by Mike Telin
EVENTS ON TODAY’S CALENDAR:
Today’s events begin at 7:00 pm with the Local 4 Music Fund’s “Tuning In” series. Livestreamed from the Bop Stop, the program features the jazz trio of Barbara Knight (vocals), Phil Lantry (piano), and Tim Powell, bass, in music for jazz trio. Click here at start time. The concert is free, but donations are welcome.
A half-hour later at 7:30 pm the CWRU Symphonic Winds will present a Spring Virtual Concert as part of the Silver Hall Series, streamed from the Maltz Performing Arts Center. Reserve your free tickets here.
Other offerings of note include the Detroit Symphony Orchestra at 7:20 pm, The Philadelphia Orchestra at 8:00 pm, and pianist Jeremy Denk (pictured) on Cal Performances at 10:00 pm. Check our Concert Listings page for more information.
IN THE NEWS:
Oberlin Conservatory has announced that its successes in implementing online education over the past year have given rise to entirely new opportunities for virtual learning developed for a worldwide audience. This summer marks the launch of Oberlin Conservatory Global, which begins with a series of courses designed for music students, teachers, and lifelong learners of all backgrounds.
“Through the effort and expertise of countless members of our campus community, Oberlin rose to meet those challenges in ways that have inspired us anew to reconsider previously held ideas of what music education in the 21st century can look like,” Conservatory Dean William Quillen said in a press release.
Initial OC Global offerings include programs dedicated to music theory and pedagogy, a guide to technology-assisted musical collaboration, topics in advanced string playing, and a course dedicated to the enduring impact of 1970s rock and roll. They vary in duration from four days to six weeks, and sessions take place primarily in the evening. Fees range from $150 to $250 per program.
Click here to learn more about Oberlin Conservatory Global.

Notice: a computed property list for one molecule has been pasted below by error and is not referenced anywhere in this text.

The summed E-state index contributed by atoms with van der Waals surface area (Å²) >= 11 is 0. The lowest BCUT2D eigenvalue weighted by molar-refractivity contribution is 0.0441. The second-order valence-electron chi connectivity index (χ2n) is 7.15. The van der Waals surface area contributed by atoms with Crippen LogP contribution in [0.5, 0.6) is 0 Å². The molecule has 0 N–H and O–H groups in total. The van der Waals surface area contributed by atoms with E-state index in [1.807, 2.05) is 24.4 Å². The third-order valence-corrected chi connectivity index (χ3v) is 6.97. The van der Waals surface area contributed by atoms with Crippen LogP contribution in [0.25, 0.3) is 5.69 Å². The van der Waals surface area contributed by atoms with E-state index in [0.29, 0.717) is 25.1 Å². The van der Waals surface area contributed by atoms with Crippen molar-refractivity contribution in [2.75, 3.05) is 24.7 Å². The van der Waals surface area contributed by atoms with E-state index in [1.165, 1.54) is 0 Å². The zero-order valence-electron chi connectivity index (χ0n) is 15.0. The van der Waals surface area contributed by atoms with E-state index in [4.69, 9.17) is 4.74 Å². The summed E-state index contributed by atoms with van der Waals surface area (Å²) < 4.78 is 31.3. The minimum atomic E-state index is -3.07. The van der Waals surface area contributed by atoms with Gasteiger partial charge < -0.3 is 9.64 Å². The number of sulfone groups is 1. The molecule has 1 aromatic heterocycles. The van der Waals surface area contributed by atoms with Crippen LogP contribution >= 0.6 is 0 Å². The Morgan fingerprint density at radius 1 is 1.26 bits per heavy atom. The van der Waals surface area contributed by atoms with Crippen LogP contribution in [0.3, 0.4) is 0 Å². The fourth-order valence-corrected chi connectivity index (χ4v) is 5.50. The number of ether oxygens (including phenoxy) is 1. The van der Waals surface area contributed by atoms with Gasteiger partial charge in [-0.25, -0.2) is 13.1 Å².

We begin today’s birthday celebrations back in 1688 when German violinist and composer Johann Friedrich Fasch entered this world on April 15 in Buttelstedt, Thuringia.
Fasch’s work took him to Prague, where for two years he served as Kapellmeister and court composer to Count Morzin. In 1722, he accepted the same position at Zerbst, where he remained until his death. Also in 1722, Fasch was recruited for the position of Thomaskantor in Leipzig, but withdrew his name for consideration. The position was later filled by none other than Johann Sebastian Bach.
Fasch, a prolific composer whose music was often performed in his lifetime, wrote cantatas, concertos, symphonies, and chamber music. Sadly, most of his catalogue has been lost.
Johann Friedrich Fasch did leave us with a lovely bassoon sonata. Click here to hear the 4th movement performed by Katarzyna Zdybel (bassoon) and Katarzyna Kluczewska (piano).
This date in 1894 saw the birth of American blues singer Bessie Smith in Chattanooga, Tennessee. Nicknamed the “Empress of the Blues,” Smith was one of, if not the most popular female blues singers of the ‘20s and ‘30s.
After the death of her parents, Smith and her siblings earned money by performing on street corners. She later toured in a group that included Ma Rainey before setting out on her own. Smith was signed to Columbia Records in the 1920s, and her songs such as Jail House Blues, Prison Blues, and Send Me to the Lectric Chair addressed social issues including chain gangs, the convict lease system and capital punishment. Unfortunately her life was cut short when she was killed in a car accident at the age of 43. Click here to listen to a 1929 recording of Smith singing St. Louis Blues.
We conclude today’s birthday celebrations in the year 1924 when English conductor and violinist Sir Neville Marriner entered the world in Lincoln. As a violinist, Marriner played with the Philharmonia and London Symphony orchestras. He also performed with the chamber orchestras of Reginald Jacques, Boyd Neel, and the London Mozart Players.
Marriner is best known as the founder of the Academy of St. Martin in the Fields, of which the ensemble’s discography is legendary. He was also the founder and first music director of the Los Angeles Chamber Orchestra, music director of the Minnesota Orchestra, and principal conductor of the Stuttgart Radio Symphony Orchestra. Click here to read more about his productive career, and here to listen to Marriner conduct the ASMF in the Orchestral Suites of J.S. Bach.